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name of the term: CRM
descriptions of the term:


Whilst over the last century, sales and marketing were strongly influenced by the transactional idea; the 90’s established an increasing evolution in marketing, leading to a modern marketing understanding. The creation of consumer relationships consequently shifted into focus. This development went hand in hand with changes in sales markets, which, at the time, were characterized more by „distributing“ rather than by actually selling and resulted in today’s – sometimes extreme – buyer’s markets with an increasing adjustment of product advantages („Commodization“). This resulted in the need for a stronger analysis of market relationships and a methodical management of relationships to current and potential customers. In turn, this insight led to an increased awareness towards the scope of duties of Customer Relationship Management, both in B2B and B2C relationships. Mistakenly, the subject of CRM is often still substantially reduced to IT-supported systems for the management of customer information and is on a par with other customer retention instruments such as club cards. However, over the last years, practice has established a comprehensive holistic understanding of CRM. It is here that IT merely takes on an – albeit important - supporting role.
By respecting the principles of a value-based corporate management, CRM concepts place thinking in long-term business relationships in the focus of market-based corporate management. In this sense, the CRM objective goes beyond the boundaries of the sales department and integrates all processes to and from a customer with the aim of accomplishing a balance between customer- and cost orientation.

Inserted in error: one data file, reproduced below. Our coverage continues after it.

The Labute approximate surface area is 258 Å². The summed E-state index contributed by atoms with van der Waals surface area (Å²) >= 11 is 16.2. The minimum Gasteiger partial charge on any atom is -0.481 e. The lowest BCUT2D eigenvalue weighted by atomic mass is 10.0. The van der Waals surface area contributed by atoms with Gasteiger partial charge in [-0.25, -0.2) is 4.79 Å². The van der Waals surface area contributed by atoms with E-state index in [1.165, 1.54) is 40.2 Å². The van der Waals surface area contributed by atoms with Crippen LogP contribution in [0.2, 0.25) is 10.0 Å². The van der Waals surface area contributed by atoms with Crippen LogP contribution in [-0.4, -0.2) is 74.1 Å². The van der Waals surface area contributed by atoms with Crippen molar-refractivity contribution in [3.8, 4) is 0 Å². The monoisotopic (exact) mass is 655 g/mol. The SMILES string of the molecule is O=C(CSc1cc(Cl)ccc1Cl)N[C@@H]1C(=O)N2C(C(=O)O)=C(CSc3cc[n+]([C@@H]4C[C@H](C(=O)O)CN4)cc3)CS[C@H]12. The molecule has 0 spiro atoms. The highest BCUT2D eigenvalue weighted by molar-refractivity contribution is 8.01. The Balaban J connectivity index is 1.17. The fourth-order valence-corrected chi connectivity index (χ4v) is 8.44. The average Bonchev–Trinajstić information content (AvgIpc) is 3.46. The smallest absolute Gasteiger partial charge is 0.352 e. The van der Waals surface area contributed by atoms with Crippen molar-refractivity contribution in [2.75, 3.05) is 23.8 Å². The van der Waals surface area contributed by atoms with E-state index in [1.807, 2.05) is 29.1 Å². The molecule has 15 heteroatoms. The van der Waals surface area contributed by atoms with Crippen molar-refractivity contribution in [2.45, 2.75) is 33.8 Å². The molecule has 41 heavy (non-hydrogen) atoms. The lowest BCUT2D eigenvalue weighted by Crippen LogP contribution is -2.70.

In practice, the frequently arising impression of restricting CRM to an IT system is associated with several CRM software providers “jumping on the CRM bandwagon” and often wrongly equating the implementation of CRM software with the implementation of a CRM concept. Associated with these communication errors, many disappointments are the outcome when implementing a CRM concept, since the desired market-sided effects are not justified, despite a frequently cost-intensive CRM IT system. On the other hand, many CRM success stories really do exist. After a phase of unjustified euphoria regarding the performance capability of IT-based CRM systems around the turn of the century, the currently prevailing practice opinion now indicates realistic market expectations. In the meantime, especially HR and cultural components of CRM implementations are being taken into account more often. Due to the full consideration of expanding and maintaining existing customer relationships on the one hand and the acquisition of new customers on the other, the CRM approach is seen as a very appropriate measure to contribute to the integration success, also in the PMI phase.

Type of term: definition
Language of the term (2 char ISO code): de